In late winter of 2011, while the Middle East was deep in the midst of the “Arab Spring,” United States workers in the state of Wisconsin found themselves embroiled in a take-down struggle with Governor Scott Walker and the Wisconsin Legislature to preserve their collective bargaining rights. Continue reading “Labor in Film: We Are Wisconsin”
An amazingly wide range of questions come across our library information desks, I’m sure every librarian has their favorites. My current favorite was from an earnest young man of around seven years of age who was interested in “tricky books.” I tried to show him magic books with no satisfaction. Of course there just isn’t a clear way to find those books full of sneaky tricks that little boys need to play on their friends and families…..or is there?
While I wasn’t able to find anything right away to help my young patron (much to his mother’s relief), later after poking around, I started finding some terrific books, targeted right at the adventuresome young man (or woman) in your life: Continue reading “Tricky books”
I’ve recently been reading some classic historical mysteries. That’s classic not in the sense of “set in older times,” but as in foundations of the genre, written in the vernacular of older times.
First published in 1903, The Riddle of the Sands, by Erskine Childers could in some ways be thought of as rather more of an early prequel to the modern spy thriller novel than a murder mystery, as the mystery it holds is one of intrigue and national strategies played out in the tidal mudflats of northern Germany. The language reads in the proper British style of the day, but the atmospheric descriptions of time, tide and endless navigational feats through rain, fog and mud create an enveloping environment of mystery and a sense of the growing menace in Europe during the years before WW1.
I often browse the shelves of my branch library for impulse DVD’s to watch instead of commercial TV. This can lead to some winners and some losers. Staring at the shelves one asks oneself, “If this film is really any good, how come I haven’t heard of it?”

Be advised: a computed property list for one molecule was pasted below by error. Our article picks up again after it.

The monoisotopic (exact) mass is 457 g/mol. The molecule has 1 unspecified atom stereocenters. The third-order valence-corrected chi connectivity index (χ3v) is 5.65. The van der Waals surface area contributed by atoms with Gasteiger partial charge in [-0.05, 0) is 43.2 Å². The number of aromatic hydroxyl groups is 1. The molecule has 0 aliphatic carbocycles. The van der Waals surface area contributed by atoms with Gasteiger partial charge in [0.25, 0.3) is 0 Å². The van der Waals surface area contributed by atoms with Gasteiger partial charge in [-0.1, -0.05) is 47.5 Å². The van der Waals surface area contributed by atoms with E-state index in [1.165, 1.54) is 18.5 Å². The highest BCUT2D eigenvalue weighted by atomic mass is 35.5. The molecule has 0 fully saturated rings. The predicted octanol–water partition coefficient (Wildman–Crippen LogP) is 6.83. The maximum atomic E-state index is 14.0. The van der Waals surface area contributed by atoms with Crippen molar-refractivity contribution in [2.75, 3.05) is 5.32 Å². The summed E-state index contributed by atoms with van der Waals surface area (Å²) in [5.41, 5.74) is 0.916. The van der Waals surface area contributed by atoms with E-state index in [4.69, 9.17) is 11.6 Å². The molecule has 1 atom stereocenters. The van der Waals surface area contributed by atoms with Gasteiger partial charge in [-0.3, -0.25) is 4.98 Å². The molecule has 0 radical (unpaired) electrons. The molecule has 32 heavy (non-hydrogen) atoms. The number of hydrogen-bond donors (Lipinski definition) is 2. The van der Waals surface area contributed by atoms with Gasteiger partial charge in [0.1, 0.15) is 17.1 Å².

Every now and then I get lucky and find an unknown gem. Two recent finds that were unexpected pleasures were:
Delirious, directed by Tom DiCillo, starring Steve Buscemi and Michael Pitt, with assists from Alison Lohman, Gina Gershon and Elvis Costello, spins a narrative of glamour vs. obscurity in the context of an awkward friendship between paparazzi Les Galantine (Buscemi) and his street urchin understudy Toby Grace (Pitt). Les makes his living as a cynical bottom feeder in the world of celebrity fame, while Toby is all sincerity, offering to act as his assistant for nothing but the opportunity to get along in the world. Somehow Toby’s sincere approach begins opening doors into the world of the stars, lifting him away from his sleazy “mentor” and into the spotlight. As usual Buscemi is terrific, playing the role of the whining, pushy shooter to a T, with just the right undercurrent of pathos to keep you caring. Pitt’s baby face and unshaven good looks make for a believable “rags to riches” story. The scene scouts, or whoever found or created the photographers’ New York walk-up apartment set also did a terrific job: it’s the perfect combo of fading kitsch and cockroach infested slum, the natural environment of the celebrity stalker.
On the extreme opposite end of the financial spectrum, Bernard & Doris, directed by Bob Balaban starring Susan Sarandon and Ralph Fiennes depicts a friendship on the other side of the spotlight. Sarandon plays tobacco heiress Doris Duke, and Fiennes her dedicated butler Bernard Lafferty. Duke (Sarandon) lived in the fishbowl of fabulous wealth throughout her life, becoming as selfish, petty and unpredictable as anyone in her position might. Bernard (Fiennes) comes into her service rather later in her life, after the failure of her marriages, hired to care for her and her New Jersey mansion. Despite her terrible treatment of him, and his personal alcoholic demons, the two become close friends. Cushioned from her promiscuity by his homosexual preferences, Bernard has a touching affection and regard for Doris, and she slowly comes to reciprocate, finally coming to trust him enough to leave him in charge of her enormous estate when she dies.
Friendship breeds strange bedfellows certainly, and in the case of these films, amusing yet thought provoking entertainment.
Much work goes on behind the scenes at the library ordering and channeling federal tax forms into the hands of our patrons. Like our fellow citizens we look forward to today, the last filing day of the 2008 tax period and offer you a few haiku moments in honor of the day…
April’s cruelest day
What grim task awaits
long avoided 1040
A? EZ? Today!
Where can I go late?
Old, set in my ways
electronic filing not
for me – the postmark.
Ode to form 4868
Tax code layered like
tiramisu on my plate
hold the dessert please!
Tomorrow I plan to re- read Wiggle Room by David Foster Wallace in The New Yorker magazine, and imagine my return sliding ever-so-gently into some IRS inbox. Better that than risk an encouter with the protagonist of Richard Yancey’s tell-all, Confessions of a Tax Collector, the gripping account of one man’s descent into from nice guy into a most uncivil servant, as the increasingly eager G-Man chases down deadbeats as a sort of Uncle Sam Spade.
I think I’d rather pay taxes than try to collect them.